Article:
During adolescence, attitude toward personal appearance plays an important role in self-esteem. Many adolescents become preoccupied with their body weight and attempt to achieve the ideal physique because of social and cultural norms, reinforced by media messages emphasizing a thin and physically fit body. This preoccupation influences their dieting and eating behaviors (Rus-Makaovec & Tomori, 2000; Hausenblas & Mack, 1999).
There has been a significant increase in the incidence of eating disorders in the past twenty years. Nattiv and Lynch (1994) estimated that 1-3% of the general Western female population meet formal criteria for disordered eating, with higher prevalence among adolescent and young adult women. It has been estimated that 15% or more of college women meet diagnostic criteria for anorexia nervosa or bulimia nervosa (Borgen & Corbin, 1987), and the prevalence of anorexia nervosa has been reported at 0.1-4% and bulimia at 18-20% of school-aged females (Anstine & Grinenko, 2000).
Eating disorders in general, and anorexia and bulimia nervosa in particular, are complex problems, involving behavioral, cognitive, and emotional issues (Bussolotti, Fernandez-Aranda, Solano, Jimenez-Murcia, Turon, & Vallejo, 2002). For example, Fisher, Schneider, Pegler, and Napolitano (1991) studied suburban female high school students and found strong intercorrelations among abnormal eating attitudes, low self-esteem, high anxiety, and increased weight concerns. In addition, Spink (1992) found a relationship between self-presentational concern (i.e., social physique anxiety) and eating disorder correlates. Bulik, Beidel, Duchmann, Welltzin, and Kaye (cited in Hausenblas & Mack, 1999) suggested that eating disordered individuals have a fear of negative evaluation, specifically a fear that their weight or physical appearance will be perceived by others as falling outside of social norms. Further, it has been reported that women with eating disorders tend to have high need for social approval and experience high social anxiety and low self-esteem (American Psychiatric Association, 1994; Gross & Rosen, 1988; Katzman & Woichik, 1984).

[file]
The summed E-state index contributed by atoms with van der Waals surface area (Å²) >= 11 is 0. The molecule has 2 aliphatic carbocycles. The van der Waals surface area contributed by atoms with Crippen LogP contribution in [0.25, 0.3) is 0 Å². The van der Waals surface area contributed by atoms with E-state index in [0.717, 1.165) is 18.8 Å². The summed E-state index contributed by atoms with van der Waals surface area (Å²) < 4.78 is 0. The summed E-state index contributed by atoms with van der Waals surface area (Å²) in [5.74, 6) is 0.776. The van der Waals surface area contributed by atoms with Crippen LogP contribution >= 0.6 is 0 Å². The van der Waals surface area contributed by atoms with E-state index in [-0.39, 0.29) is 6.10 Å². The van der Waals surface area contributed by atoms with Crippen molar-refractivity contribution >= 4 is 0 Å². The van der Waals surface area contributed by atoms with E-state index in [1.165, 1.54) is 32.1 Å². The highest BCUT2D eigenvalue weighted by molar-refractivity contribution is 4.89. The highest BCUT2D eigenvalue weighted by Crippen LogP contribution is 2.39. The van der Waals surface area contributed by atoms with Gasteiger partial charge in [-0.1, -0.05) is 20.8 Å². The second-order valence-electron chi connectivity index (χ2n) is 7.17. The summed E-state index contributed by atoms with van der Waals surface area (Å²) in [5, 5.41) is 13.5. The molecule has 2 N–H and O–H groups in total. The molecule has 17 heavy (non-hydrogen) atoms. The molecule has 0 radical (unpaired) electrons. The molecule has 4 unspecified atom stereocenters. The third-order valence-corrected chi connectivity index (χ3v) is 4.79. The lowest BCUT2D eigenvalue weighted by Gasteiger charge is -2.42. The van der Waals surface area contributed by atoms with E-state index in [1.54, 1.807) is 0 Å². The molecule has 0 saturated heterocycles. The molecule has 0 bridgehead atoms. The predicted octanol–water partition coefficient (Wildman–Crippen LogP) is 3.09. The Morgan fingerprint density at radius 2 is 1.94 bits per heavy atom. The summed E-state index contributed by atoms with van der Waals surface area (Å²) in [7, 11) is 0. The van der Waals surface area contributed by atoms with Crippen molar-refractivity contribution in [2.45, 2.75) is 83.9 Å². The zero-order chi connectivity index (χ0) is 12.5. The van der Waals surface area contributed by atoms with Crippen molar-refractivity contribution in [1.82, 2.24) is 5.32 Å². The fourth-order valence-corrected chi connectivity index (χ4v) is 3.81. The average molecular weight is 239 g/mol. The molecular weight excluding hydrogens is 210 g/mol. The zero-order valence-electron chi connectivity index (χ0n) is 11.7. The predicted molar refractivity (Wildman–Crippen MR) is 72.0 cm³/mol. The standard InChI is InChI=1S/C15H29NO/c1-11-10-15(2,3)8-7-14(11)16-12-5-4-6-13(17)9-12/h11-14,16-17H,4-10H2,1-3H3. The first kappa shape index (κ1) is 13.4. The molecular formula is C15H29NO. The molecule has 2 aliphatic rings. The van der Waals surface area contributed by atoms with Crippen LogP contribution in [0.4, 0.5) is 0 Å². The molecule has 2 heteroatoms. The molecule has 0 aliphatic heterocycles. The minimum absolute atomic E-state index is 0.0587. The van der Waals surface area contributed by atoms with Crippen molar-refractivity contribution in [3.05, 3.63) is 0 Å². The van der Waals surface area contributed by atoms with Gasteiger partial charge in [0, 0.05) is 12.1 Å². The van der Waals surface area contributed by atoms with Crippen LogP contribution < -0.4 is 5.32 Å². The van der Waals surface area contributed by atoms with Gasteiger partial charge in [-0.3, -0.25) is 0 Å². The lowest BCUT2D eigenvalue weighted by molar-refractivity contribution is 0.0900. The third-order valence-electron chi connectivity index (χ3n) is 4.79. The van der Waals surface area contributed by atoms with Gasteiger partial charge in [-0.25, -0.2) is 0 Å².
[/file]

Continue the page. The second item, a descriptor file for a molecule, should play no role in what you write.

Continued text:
Generally, disordered eating patterns have been studied more among females than males, with many studies examining self-esteem and anxiety. Recently, researchers have examined social physique anxiety in relation to disturbed eating behaviors. The present study was conducted to answer three questions: (1) What percentage of female and male university students would be found to have disturbed eating behaviors? (2) Would the prevalence of disturbed eating attitudes for females differ from that of males? (3) Would there be differences in psychological characteristics (i.e., self-esteem, trait anxiety, and social physique anxiety) between those with different eating attitudes?
The participants consisted of 457 female (mean age = 18.25 [+ or -] 0.71 years) and 326 male (mean age = 18.23 [+ or -] 0.66 years) university students in Turkey. Mean body mass index (BMI) was 22.2 [+ or -] 2.90 for males and 20.7 [+ or -] 2.58 for females; 21.5% of males and 42.9% of females had a BMI below 20.0 (underweight); 65.6% of males and 50.1% of females had a BMI of 20.0-24.9 (normal weight); 11.3% of males and 6.3% of females had a BMI of 25.0-29.9 (overweight), and 1.5% of males and 0.7% of females had a BMI of 30.0-34.9 (obese).
Eating Attitudes Test. The Eating Attitudes Test (EAT) is a widely used self-report measure of eating disorders. It was developed by Garner and Garfinkel (1979) to examine symptoms of anorexia nervosa. The EAT-26, used in the present study, is based on the original Eating Attitudes Test (EAT-40). The Turkish version of the EAT-40 (Savasir & Erol, 1989) measures disturbance in eating attitudes and behaviors. The reliability of the EAT-26 was examined in a pilot study in which fifty university students participated; the internal consistency (Cronbach's alpha) was . …